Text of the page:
High blood pressure – or hypertension – is a potentially dangerous condition as it raises your risk of life threatening conditions such as heart disease, heart attacks, strokes and vascular dementia.
This is because having raised blood pressure for an extended time puts extra strain on the organs. As part of the study from 2004, academics analyzed the correlation between regular tea consumption and hypertension.
It said: “Compared with non-habitual tea drinkers, the risk of developing hypertension decreased by 46 percent for those who drank 120 to 599ml a day and was further reduced by 65 percent for those who drank 600ml a day or more after carefully adjusting for age, sex, socioeconomic status, family history of hypertension, body mass index, waist-hip ratio, lifestyle factors, and dietary factors.”
“However, tea consumption for more than one year was not associated with a further reduction of hypertension risk.”
“Habitual moderate strength green or oolong tea consumption, 120ml a day or more for one year, significantly reduces the risk of developing hypertension in the Chinese population.”
Separate research, published in Foods journal in 2022, considered the effects of Tieguanyin – a variety Chinese Oolong tea that originated in the 19 century in Anxi in Fujian province – on Alzheimer’s disease.
It found that extracts of the tea were able to reduce certain risk factors for dementia within the body.
It said: “This article demonstrates for the first time that Tieguanyin extracts can inhibit the excessive activation of the NF-κB p65 signaling pathway (a risk factor for dementia) and improve the antioxidant capacity in the cerebral cortex and hippocampus, to improve the cognitive ability of APP/PS1 mice.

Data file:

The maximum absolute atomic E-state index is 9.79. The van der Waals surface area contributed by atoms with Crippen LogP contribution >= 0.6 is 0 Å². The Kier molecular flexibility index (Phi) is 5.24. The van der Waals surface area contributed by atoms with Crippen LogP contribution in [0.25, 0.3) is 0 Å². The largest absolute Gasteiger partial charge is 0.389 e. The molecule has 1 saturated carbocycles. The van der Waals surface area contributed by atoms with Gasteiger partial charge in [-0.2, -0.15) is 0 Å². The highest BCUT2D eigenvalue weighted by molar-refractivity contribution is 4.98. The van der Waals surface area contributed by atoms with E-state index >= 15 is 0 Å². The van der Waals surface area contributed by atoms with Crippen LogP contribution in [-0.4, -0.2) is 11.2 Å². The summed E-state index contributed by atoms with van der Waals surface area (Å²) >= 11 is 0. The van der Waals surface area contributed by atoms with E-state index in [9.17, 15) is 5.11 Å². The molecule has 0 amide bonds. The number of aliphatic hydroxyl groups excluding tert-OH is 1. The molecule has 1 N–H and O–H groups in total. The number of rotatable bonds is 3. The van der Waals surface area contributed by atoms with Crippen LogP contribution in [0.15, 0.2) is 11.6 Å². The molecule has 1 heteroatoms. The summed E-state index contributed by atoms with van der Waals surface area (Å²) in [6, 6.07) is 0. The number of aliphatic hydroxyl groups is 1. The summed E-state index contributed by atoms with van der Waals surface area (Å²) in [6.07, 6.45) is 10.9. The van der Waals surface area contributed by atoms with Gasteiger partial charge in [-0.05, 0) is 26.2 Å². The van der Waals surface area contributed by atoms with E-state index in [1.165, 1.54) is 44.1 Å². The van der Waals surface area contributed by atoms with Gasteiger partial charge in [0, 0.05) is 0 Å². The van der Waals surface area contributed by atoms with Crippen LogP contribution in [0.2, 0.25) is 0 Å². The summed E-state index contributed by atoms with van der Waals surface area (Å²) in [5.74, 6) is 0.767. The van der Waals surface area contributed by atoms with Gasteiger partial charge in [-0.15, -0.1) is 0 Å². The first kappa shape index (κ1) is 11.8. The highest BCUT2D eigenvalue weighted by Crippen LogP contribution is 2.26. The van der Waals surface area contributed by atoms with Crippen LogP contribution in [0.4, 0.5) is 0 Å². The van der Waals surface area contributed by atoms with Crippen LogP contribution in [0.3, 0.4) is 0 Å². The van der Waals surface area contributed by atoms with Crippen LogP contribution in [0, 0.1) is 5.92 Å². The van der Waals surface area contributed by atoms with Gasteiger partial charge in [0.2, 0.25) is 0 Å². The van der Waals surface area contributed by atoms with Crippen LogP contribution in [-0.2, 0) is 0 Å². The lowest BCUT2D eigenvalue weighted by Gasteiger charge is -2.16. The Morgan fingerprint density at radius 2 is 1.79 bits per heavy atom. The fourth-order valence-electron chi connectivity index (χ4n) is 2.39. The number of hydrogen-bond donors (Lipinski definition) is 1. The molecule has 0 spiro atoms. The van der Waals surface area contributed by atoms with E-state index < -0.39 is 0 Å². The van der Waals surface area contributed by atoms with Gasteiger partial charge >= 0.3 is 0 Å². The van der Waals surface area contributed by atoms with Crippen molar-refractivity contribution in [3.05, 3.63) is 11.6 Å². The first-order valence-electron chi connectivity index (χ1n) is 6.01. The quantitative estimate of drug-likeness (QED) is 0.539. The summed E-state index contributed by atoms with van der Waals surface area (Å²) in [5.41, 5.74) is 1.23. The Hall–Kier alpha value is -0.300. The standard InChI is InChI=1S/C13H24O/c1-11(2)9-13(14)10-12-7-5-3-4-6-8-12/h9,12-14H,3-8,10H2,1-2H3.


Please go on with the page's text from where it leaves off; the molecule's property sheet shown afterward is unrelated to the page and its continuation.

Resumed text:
“Our results shed light into the beneficial effects of Tieguanyin tea extracts on preventing and alleviating Alzheimer’s disease.”
Another study, from the Journal of Nutrition, Health and Ageing in 2010, championed Oolong tea, alongside other teas, for better brain function.
It detailed: “After adjusting for potential confounders, total tea consumption was independently associated with better performances on global cognition, executive function, and information processing speed.
“Both black/Oolong tea and green tea consumption were associated with better cognitive performance.
“There was no association between coffee consumption and cognitive function.”
A trial conducted in Taiwan and published in Diabetes Care, in 2003, revealed that Oolong tea could also lower blood sugar.
It said: “Relative to initial concentrations, Oolong tea markedly lowered concentrations of plasma glucose and fructosamine, whereas the water control group had not changed.”
“Oolong tea may be an effective adjunct to oral hypoglycemic agents in the treatment of type 2 diabetes.”
Oolong tea can be found in some of the Chinese specialist emporiums in Kampala as well as supermarkets in the US and Europe. If all fails, then it can be ordered online from Amazon and other online retailers.